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Confessions of A Reluctent Brony

Little more than a year ago I was talking to a friend about the “Brony” phenomenon, we decided that My Little Pony: Friendship is Magic wasn’t the worst show targeted at little girls and that it could be worse.

A little under a week ago I was talking with a different friend about my recent exposure to MLP:FIM and my opinion on the show; it’s good, not worth going out of ones way to watch.  I went home that night and out of sheer boredom I started watching the show, from the beginning, and yesterday I watched the final episode of season two.

I LOVE PONIES!
You should go watch ponies.
It’s a great show!
Go watch it.

Yours in Queerness,
Duo Spiritus, Brony.

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“My Little Tomboy”

I haven’t written in a while because I haven’t had much to write about but recently I was at a sleepover and we got to talking about the pros and cons of being our gender, one of the males in the group said that one of the downsides of being male was that it’s less acceptable for you to express feminine interests or mannerisms while if your female it’s more acceptable to express masculine interests and mannerisms. That conversation stayed in my mind as I slept that night (or from three in the morning when we went to sleep until six when I woke up) and until now as I write about it, as I thought about it I realized something that was new to me although I’m sure many others have determined this already; I finally understood WHY what my friend (We’ll call him Jim) said was true, Jim’s point was accurate because in our culture masculinity is associated with power and strength while femininity is linked with submission and weakness. A female bodied person who embraces all or some aspects of stereotypical masculinity is viewed as wanting power, and wanting power is socially acceptable, while a male bodied person who embraces conventional aspects of femininity is impossible to understand because it feels like someone trading strength for weakness.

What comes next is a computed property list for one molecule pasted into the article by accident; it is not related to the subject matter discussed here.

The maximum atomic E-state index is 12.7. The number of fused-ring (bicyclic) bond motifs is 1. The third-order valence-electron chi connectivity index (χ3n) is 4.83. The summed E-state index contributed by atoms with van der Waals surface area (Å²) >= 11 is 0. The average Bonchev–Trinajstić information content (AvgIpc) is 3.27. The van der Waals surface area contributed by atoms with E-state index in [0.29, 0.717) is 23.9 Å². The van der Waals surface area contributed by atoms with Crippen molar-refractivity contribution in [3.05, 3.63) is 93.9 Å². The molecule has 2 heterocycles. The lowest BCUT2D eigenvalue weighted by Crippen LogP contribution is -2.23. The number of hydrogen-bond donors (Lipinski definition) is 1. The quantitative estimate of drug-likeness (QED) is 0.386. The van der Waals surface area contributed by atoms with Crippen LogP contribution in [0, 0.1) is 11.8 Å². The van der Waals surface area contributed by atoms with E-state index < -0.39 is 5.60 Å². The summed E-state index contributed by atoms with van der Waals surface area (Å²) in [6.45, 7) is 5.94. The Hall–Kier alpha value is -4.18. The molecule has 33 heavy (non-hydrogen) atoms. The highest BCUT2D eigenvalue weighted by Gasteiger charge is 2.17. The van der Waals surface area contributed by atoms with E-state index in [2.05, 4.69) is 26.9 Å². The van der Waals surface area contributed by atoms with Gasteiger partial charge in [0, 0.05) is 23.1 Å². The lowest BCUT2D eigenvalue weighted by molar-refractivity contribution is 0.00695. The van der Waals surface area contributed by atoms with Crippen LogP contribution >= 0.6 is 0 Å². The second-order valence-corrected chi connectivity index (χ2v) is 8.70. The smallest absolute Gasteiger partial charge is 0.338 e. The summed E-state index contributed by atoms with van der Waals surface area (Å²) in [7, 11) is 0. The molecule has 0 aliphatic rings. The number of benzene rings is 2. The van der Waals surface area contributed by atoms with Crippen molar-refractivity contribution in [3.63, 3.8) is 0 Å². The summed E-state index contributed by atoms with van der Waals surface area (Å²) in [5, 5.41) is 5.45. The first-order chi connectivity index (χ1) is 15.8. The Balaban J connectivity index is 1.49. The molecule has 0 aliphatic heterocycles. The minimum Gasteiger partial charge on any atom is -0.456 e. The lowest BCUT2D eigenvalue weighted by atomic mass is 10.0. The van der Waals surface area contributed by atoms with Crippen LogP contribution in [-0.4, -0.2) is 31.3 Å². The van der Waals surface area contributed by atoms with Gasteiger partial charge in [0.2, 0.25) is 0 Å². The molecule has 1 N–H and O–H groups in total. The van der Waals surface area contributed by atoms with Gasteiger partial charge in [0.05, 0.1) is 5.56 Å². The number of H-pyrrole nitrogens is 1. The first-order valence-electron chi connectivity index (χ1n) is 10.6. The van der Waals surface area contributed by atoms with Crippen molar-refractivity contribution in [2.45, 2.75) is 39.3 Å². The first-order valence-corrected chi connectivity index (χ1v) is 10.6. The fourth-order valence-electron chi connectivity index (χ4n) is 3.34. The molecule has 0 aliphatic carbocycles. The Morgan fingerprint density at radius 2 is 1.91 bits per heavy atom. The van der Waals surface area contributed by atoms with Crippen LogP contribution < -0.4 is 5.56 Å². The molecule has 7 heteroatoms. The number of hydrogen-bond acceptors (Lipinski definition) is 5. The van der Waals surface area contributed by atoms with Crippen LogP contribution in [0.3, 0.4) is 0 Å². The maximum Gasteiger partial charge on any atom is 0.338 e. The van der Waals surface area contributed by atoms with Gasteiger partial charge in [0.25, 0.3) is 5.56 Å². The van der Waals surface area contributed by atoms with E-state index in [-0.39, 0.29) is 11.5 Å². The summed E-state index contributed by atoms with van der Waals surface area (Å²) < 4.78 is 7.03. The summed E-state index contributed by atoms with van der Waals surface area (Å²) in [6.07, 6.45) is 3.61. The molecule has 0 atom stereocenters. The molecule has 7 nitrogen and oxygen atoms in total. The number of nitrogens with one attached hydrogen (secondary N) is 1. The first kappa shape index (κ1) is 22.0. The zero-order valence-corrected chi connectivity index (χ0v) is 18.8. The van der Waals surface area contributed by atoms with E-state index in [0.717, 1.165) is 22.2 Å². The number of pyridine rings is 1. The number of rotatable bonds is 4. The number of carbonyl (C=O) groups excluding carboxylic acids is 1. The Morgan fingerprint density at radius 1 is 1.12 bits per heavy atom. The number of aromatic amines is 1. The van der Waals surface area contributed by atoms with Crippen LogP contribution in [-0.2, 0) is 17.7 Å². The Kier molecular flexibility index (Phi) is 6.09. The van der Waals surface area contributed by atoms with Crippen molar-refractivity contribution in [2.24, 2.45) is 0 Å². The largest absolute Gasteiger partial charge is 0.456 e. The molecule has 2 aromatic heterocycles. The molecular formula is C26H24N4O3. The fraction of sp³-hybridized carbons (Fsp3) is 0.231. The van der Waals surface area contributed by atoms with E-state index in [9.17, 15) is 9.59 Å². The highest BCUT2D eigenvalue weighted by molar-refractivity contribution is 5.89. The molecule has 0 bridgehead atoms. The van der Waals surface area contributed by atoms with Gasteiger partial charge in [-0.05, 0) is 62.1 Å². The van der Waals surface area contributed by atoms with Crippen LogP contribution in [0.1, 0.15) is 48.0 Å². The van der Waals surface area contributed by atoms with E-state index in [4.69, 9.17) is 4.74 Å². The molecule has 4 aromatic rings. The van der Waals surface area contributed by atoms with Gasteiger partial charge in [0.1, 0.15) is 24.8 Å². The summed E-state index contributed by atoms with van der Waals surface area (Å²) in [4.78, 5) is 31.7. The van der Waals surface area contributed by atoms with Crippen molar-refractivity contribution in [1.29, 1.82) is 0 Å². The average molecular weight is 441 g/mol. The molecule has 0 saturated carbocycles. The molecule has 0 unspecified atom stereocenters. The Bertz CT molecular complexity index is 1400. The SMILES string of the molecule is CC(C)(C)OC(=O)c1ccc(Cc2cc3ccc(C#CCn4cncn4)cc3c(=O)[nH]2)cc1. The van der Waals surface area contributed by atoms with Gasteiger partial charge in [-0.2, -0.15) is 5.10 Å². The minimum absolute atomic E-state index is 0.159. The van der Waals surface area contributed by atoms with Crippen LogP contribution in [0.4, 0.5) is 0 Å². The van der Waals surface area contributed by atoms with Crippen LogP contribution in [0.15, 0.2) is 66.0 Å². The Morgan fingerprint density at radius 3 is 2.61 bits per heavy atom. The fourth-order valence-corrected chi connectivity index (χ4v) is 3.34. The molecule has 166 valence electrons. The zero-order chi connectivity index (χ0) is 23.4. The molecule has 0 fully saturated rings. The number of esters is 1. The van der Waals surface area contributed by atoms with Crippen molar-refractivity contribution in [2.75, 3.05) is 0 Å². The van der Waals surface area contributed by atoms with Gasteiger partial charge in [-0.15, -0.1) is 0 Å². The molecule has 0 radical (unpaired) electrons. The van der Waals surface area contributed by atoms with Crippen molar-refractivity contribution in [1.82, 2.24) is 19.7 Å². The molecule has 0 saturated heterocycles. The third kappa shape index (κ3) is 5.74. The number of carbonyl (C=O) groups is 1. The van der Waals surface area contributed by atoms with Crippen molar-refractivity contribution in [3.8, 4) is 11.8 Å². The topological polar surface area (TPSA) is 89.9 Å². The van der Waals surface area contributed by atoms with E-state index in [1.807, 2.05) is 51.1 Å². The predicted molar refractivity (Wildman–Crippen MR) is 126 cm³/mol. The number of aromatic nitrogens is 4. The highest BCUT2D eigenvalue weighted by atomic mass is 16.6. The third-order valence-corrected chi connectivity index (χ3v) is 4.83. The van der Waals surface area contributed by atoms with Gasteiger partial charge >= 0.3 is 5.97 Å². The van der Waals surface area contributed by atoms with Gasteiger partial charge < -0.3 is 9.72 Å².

That epiphany got me wondering how, in what we call “western” culture, masculinity became synonymous with strength and power when in so many older societies the people who bore the children were considered the powerful and the strong. What causes a society to be matriarchal or patriarchal in the first place? What might cause a shift of power? Why is it that in a communities that deny sexism a little girl can be called a “tomboy” affectionately while the term “sissy boy” is still derogatory? What do you think?

Yours in queerness,
Duo Spiritus